When a Spouse has Anxiety
If your spouse has anxiety disorder, it can place a large strain on the relationship. In any relationship, couples must work through any number of hurdles. They may face differences on raising children, finances, and intimacy. Each of these can be enough to drive a wedge into the relationship, adding anxiety to this mix makes it all the more difficult. The normal challenges can become exaggerated and additional challenges and problems are added.
A survey by the Anxiety Disorder Association of America (ADAA) the impact of anxiety on relationships is high. The survey was specific to Generalized Anxiety Disorder, however, the results may be similar in all types of anxiety. Some of the findings of the survey include:
- People with GAD are two times more likely to have at least one relationship problem than those without anxiety.
- Seven out of ten respondents indicated that their anxiety had a negative effect on their relationship with their spouse or significant other.
- People with GAD were three times more likely to avoid intimacy with their spouse or significant other than those without anxiety disorder.
Anxiety in Relationships
The survey completed by the ADAA provides a glimpse of how the partner with anxiety views their relationship. Many did not consider themselves to be in a healthy or supportive relationship and felt their anxiety stopped them from engaging in normal activities with their spouse. Overall, the anxiety seemed to permeate many different aspects of a person’s relationship and have a negative impact. Some of the specific ways anxiety can interfere with relationships are:
Finances are also considered to be one of the major reasons for problems within a relationship. Arguments about money are listed as one of the major factors impacting the divorce rate. In relationships where one partner suffers from anxiety, finances can be a major source of problems. Anxiety disorder can interfere with someone’s ability to either get a job or keep a job. When the entire financial burden is placed upon one person, especially if this is from necessity rather than choice, arguments and resentment can build.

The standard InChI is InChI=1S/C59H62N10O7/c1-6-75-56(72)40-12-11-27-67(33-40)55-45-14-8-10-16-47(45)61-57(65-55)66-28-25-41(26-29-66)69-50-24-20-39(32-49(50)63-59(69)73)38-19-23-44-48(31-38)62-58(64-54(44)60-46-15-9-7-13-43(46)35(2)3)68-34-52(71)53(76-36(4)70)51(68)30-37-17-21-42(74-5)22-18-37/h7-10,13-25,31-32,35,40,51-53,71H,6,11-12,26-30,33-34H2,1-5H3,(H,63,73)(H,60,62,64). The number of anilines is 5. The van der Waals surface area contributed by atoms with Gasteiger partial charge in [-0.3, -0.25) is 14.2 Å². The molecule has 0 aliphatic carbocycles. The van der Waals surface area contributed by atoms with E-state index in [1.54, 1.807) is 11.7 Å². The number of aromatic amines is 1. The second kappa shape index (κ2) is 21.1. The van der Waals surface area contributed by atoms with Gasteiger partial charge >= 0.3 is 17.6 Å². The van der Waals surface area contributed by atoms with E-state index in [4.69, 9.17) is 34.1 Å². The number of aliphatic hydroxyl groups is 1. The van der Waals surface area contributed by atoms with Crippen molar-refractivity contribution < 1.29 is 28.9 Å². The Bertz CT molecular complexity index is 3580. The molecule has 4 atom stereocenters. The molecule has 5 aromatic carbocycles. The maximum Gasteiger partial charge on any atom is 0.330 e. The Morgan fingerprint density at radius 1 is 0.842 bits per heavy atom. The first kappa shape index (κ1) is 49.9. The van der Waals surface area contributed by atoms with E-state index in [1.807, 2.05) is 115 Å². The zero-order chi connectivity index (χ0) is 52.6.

In every relationship, both partners look to the other for emotional support. Relationships, in which one suffers from anxiety, or another mental illness, can become lopsided. The person dealing with anxiety may require more support and their anxiety may interfere with their ability to offer support. The partner without anxiety may end up feeling angry or bitter, needing emotional support for their role within the relationship, but not receiving it. They may resent the other partner; resent the amount of attention they need, the amount of time and effort they require. At the same time, they may feel guilty about these emotions, intellectually knowing their partner is not purposely acting in this way, but emotionally deprived of their own needs. Depression, anger and fear are common and normal reactions in the partner without anxiety disorder.
Communication is an essential part of any relationship. Without it, couples cannot resolve conflict or deal with problems within the family unit. When anxiety disorder is a part of the relationship, communication may break down. Emotional needs within the family may not be met and resentment and anger may be part of everyday life. When this happens, communication is all but impossible.
Family and Social Activities
Routine household chores include shopping, running errands, vehicle maintenance and, when there are children, making sure children get to activities on time and attending sports events or recitals. These family activities can take up an enormous amount of time and energy. Keeping the events coordinated requires attention to details. When one partner is not able to participate in completing these routines, the entire responsibility falls on the other partner. This can leave one person feeling overburdened and burned out.
In addition to caring for the children and the household, the partner without anxiety may need to also care for the partner with anxiety, taking their anxiety into account and modifying family activities to be sure the needs of the person suffering from anxiety are met.